Posts Tagged ‘mountains to sea trail’
A couple of months ago we attended the Neuse River Trail grand opening at Anderson Point Park located at 20 Anderson Point Dr. Most grand openings we attend are usually low-key and only involve a few important speakers, but this celebration was full of food trucks, live music, crafts for kids, local vendors and more. As typical, we sat through 5 minutes of the grand opening speeches and then played on the playground before hitting up the food, vendors and crafts.
The Neuse River Trail is located on the eastern side of Raleigh paralleling the Neuse River with 7 bridges over the river throughout the trail; it begins at Falls Dam Lake and continues south past the WRAL Soccer Park, Buffaloe Rd Park, Milburnie Park, Anderson Pointe Park and to the Johnston County line. The new section of trail added 20 additional miles, bringing the total distance of this paved trail to 27.5 miles. The Neuse River Trail allows for easy connections west to Crabtree Creek Trail or Walnut Creek Trail and is a great connection between the municipalities of Wake Forest, Raleigh, Knightdale, and Johnston County. Part of the trail is also a segment of the Mountains to Sea Trail that extends from the Great Smokey Mountains to the Outer Banks.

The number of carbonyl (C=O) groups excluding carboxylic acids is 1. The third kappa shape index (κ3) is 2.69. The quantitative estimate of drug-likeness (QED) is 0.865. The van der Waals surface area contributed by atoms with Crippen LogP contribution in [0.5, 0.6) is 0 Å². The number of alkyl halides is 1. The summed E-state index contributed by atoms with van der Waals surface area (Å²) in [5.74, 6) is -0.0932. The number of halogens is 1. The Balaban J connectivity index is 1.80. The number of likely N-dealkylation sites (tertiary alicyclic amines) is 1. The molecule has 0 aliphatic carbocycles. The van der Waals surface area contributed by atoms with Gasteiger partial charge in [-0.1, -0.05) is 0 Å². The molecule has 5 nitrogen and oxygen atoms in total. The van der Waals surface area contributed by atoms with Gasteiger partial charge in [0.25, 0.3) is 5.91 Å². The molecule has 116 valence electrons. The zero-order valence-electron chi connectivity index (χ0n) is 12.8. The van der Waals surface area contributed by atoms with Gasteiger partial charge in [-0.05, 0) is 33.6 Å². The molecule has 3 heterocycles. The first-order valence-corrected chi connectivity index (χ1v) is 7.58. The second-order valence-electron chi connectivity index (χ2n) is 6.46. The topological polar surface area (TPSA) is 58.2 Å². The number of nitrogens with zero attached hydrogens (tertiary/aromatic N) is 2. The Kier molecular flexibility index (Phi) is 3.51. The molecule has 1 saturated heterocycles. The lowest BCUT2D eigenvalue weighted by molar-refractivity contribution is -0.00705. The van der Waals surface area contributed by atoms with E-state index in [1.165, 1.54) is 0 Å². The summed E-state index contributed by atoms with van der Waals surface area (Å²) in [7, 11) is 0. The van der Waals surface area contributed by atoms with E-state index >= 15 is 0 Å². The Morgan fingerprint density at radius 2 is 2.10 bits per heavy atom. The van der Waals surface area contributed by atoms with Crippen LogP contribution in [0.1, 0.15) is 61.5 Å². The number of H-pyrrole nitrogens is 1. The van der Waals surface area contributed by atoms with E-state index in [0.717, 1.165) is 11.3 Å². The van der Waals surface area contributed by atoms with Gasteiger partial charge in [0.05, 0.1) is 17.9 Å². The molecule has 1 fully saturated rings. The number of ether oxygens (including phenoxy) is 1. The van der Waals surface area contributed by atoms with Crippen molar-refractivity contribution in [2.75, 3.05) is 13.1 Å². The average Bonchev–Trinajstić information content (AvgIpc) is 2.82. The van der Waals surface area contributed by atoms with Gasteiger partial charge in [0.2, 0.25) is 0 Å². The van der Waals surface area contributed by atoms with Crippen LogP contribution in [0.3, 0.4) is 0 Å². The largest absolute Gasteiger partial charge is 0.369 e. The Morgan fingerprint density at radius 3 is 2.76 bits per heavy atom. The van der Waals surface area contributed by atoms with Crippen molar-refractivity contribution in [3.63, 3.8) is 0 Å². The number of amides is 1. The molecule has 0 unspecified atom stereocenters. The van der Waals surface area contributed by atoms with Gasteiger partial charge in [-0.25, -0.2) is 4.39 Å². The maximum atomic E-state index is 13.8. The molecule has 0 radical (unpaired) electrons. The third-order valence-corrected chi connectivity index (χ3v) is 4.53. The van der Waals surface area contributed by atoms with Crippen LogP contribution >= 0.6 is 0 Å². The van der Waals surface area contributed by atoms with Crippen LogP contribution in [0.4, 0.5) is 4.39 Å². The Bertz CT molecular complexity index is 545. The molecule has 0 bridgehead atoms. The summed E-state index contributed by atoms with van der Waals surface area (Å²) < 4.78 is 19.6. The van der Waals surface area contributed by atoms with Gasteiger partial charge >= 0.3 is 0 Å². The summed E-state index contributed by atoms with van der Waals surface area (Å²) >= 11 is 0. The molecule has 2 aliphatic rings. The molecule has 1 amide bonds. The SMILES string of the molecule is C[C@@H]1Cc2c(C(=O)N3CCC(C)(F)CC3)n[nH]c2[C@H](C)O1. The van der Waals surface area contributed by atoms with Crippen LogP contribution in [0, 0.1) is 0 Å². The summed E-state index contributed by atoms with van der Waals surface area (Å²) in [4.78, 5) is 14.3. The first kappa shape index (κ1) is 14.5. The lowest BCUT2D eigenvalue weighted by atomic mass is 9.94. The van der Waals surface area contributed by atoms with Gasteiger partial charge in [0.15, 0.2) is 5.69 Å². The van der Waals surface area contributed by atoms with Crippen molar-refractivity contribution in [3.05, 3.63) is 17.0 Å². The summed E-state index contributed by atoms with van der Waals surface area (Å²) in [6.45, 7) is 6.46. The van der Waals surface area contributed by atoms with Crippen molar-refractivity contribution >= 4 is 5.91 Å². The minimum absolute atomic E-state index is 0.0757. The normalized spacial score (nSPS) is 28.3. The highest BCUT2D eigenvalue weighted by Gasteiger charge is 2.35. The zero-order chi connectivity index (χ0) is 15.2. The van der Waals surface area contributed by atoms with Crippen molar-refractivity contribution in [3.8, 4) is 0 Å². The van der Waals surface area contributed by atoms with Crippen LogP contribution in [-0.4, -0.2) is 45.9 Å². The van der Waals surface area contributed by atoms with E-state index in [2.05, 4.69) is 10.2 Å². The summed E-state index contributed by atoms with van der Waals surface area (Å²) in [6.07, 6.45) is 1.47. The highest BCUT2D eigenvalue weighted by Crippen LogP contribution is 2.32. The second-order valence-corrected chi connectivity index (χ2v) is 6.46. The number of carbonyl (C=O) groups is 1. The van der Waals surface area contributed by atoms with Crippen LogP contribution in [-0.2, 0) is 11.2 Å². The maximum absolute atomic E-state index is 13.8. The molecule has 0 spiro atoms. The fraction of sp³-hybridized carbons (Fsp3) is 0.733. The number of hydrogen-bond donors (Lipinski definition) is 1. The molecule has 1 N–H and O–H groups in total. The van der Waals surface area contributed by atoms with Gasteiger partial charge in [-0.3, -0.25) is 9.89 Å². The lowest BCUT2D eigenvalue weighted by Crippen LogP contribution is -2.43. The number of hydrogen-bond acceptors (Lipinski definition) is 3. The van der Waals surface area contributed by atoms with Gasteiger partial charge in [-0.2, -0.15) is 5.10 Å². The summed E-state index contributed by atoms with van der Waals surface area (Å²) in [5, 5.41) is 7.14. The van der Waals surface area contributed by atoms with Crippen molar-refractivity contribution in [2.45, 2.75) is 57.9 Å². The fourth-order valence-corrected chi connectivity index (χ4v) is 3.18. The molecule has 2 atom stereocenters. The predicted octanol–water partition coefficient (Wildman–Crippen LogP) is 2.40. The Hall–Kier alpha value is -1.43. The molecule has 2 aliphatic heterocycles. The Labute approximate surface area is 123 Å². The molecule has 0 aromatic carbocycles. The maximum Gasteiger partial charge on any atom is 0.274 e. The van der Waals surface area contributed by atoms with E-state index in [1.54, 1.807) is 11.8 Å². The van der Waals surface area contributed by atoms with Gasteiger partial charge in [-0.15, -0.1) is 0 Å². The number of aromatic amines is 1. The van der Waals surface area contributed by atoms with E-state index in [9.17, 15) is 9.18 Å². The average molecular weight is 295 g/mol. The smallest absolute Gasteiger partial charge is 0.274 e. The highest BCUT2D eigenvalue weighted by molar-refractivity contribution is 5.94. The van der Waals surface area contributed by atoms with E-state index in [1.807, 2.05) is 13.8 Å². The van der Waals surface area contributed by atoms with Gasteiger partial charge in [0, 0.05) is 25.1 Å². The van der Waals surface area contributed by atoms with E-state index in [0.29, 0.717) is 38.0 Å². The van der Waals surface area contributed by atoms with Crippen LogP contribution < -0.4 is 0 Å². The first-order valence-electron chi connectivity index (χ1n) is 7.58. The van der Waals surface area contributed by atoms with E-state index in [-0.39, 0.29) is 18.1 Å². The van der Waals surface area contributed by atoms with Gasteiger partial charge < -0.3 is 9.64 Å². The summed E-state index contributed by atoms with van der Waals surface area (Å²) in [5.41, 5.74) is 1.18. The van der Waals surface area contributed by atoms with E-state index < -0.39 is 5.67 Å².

After devouring some delicious pizza from my favorite local food truck, Klausie’s, Ashley and I headed south on the trail for about a mile before her patience and the time got the best of us. The parts of the trail we walked were gorgeous – the trails are 10ft wide, the views of the river are amazing, and the bridges make for exciting photo ops.
To access the Neuse River Trail near Anderson Point Park, the parking spots are either inside the park or at the parking lot near the canoe put-in at 22 Anderson Point Dr. At this location, you’ll be near mile marker 17 of 27.5. I can’t wait to return and explore more of the trail on bike next time!
- Greenway map (includes parking and trail information)
- Neuse River Trail map (detailed)
- Anderson Point Park review
- Dedication & historical information
Thumbs up: condition of trail, scenic views of river, photo ops, bridges
Thumbs down: signage to trails from within park